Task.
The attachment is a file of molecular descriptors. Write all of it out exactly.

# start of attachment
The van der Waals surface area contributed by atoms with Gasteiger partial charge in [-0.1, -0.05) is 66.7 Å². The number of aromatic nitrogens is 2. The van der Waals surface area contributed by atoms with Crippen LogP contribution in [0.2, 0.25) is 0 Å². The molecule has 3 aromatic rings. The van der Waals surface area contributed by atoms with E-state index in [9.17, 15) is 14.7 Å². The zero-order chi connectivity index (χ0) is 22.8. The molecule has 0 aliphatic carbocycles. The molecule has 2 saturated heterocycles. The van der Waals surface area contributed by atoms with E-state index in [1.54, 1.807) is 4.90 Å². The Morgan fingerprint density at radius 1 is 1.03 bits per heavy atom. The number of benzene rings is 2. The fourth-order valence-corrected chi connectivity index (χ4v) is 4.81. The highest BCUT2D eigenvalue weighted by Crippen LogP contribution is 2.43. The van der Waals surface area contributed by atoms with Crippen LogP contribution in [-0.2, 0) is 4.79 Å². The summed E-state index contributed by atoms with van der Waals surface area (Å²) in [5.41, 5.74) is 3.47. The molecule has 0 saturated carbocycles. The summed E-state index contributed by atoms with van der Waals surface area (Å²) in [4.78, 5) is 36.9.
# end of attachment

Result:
The van der Waals surface area contributed by atoms with Gasteiger partial charge in [-0.1, -0.05) is 66.7 Å². The number of aromatic nitrogens is 2. The van der Waals surface area contributed by atoms with Crippen LogP contribution in [0.2, 0.25) is 0 Å². The molecule has 3 aromatic rings. The van der Waals surface area contributed by atoms with E-state index in [9.17, 15) is 14.7 Å². The zero-order chi connectivity index (χ0) is 22.8. The molecule has 0 aliphatic carbocycles. The molecule has 2 saturated heterocycles. The van der Waals surface area contributed by atoms with E-state index in [1.54, 1.807) is 4.90 Å². The Morgan fingerprint density at radius 1 is 1.03 bits per heavy atom. The number of benzene rings is 2. The fourth-order valence-corrected chi connectivity index (χ4v) is 4.81. The highest BCUT2D eigenvalue weighted by Crippen LogP contribution is 2.43. The van der Waals surface area contributed by atoms with Crippen LogP contribution in [-0.2, 0) is 4.79 Å². The summed E-state index contributed by atoms with van der Waals surface area (Å²) in [5.41, 5.74) is 3.47. The molecule has 0 saturated carbocycles. The summed E-state index contributed by atoms with van der Waals surface area (Å²) in [4.78, 5) is 36.9.